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Few skateparks have experienced the stratospheric highs and subterranean lows that compare to those of the storied Kona Skatepark in Jacksonville, Florida. Opened by Martin Ramos II and his wife Helen with investors on June 4, 1977, the park promptly went bankrupt twice in its first year, and then sat dormant for almost another year. In 1979, when the Ramos family purchased the park from the investors, piles of dirt were scattered everywhere to discourage skating. But, during the 10 months the place was closed, some of the most epic sessions ever went down: skateboarders, BMXers, motorcyclists, moped riders, and even cars joined in the mayhem. Re-opening on June 27, 1979 to provide a fun, safe place for kids and their families, the Ramos family dedicated Kona to the youth of Jacksonville, and it’s been that way ever since. The original runs included a pro bowl (with a six-foot tall vert tombstone), a snake run, the J-run, and a freestyle area.
In 1978, Kona hosted the U.S. Open of Skateboarding, which was the first time west coast pros traveled east to compete against their east coast counterparts. In 1981, right after Skateboarder magazine turned into Action Now, Kona published over a dozen issues of Skateboard magazine, a newsprint mag with a glossy cover that was one of the forerunners of homemade skate zines. That same year, Mr. Ramos and Gil Losi of Variflex partnered to produce skateboarding’s first ever pro vert ramp event, The Kona/Variflex Summer Nationals. In 1980, Kona erected one of the first–if not the first–halfpipe ramps with flat bottom. (Winchester’s keyhole, built in 1978, was the first skatepark pool with flat bottom.) Also in 1980, a pool was added at Kona and rebuilt several times over the decades. A mini-spine ramp followed a few years later. After Del Mar closed in 1987 and Upland followed two years later, Kona was briefly the only skatepark left in the United States. In 1991, during the World Cup contest at Kona, Danny Way blew minds when he jumped a huge gap between the bowl into the snake run, which was an inspiration for the Mega Ramp he designed a decade later. (In 2003, Danny also pulled a 360 over the same gap!)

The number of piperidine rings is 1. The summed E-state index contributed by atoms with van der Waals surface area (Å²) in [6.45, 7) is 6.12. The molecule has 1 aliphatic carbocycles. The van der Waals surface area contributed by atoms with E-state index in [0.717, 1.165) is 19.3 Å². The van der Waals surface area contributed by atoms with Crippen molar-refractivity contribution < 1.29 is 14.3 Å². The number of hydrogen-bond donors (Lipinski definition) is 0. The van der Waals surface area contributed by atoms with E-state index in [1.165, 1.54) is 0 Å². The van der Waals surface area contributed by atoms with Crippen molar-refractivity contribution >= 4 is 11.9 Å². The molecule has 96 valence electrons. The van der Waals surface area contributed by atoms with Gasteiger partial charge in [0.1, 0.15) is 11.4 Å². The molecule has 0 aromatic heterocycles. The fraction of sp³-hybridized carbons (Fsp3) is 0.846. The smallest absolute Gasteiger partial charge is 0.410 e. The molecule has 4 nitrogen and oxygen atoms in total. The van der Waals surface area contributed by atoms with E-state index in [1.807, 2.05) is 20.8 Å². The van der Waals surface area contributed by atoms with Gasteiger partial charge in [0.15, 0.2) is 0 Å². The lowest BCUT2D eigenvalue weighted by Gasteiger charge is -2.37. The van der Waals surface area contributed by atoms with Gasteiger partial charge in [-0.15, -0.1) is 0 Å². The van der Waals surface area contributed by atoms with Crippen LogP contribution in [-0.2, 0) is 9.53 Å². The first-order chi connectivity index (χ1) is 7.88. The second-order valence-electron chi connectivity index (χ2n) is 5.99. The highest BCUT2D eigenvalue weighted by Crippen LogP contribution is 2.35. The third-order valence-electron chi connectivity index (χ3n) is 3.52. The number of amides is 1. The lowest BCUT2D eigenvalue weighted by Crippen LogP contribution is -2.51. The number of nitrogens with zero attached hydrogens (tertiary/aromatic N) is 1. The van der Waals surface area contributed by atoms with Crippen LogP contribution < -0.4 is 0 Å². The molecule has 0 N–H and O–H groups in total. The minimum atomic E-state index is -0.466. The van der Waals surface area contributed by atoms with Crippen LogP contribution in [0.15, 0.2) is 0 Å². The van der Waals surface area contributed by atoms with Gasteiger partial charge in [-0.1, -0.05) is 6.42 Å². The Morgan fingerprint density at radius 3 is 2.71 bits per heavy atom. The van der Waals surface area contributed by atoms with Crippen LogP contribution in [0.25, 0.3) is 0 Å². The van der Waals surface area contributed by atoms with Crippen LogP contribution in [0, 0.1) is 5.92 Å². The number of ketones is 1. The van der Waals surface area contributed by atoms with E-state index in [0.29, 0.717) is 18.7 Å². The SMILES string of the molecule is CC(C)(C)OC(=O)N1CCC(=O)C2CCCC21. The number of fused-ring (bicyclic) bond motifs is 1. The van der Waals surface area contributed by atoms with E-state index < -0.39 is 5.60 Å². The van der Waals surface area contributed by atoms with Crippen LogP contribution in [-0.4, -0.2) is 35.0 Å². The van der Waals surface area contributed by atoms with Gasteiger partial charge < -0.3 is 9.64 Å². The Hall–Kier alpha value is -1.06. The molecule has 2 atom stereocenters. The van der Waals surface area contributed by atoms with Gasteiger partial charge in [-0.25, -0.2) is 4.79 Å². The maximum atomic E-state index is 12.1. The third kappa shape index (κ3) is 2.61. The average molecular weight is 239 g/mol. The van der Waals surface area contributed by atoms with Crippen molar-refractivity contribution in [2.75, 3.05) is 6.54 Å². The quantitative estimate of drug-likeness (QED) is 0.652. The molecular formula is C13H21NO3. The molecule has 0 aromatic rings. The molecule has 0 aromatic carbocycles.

When Mr. Ramos died in 1995, the park was super run down and had become a liability. That’s when his 28-year-old son, also named Martin, took it over. Kona Skatepark became his obsession. Over the next several years, Martin figured out skatepark design, construction and event management, and ever since then, with much help from the whole Ramos family, the park has flourished. (Well, except for that one time in 2015 when a video of a father kicking his child off the lip of the vert ramp went viral and almost got the place closed down.) In 1999, they added a street course, and another mini-ramp with a bowl. Even today, the park is continuously morphing and growing. It’s the original DIY skate spot with no end in sight. Kona Skatepark even appeared in Tony Hawk’s Pro Skater 4 video game in 2002, and was listed in the Guinness World Book of Records as the world’s oldest skatepark. “Kona has always been about kids and families and providing a fun, safe environment for our skateboarding community to thrive.”—Martin Ramos III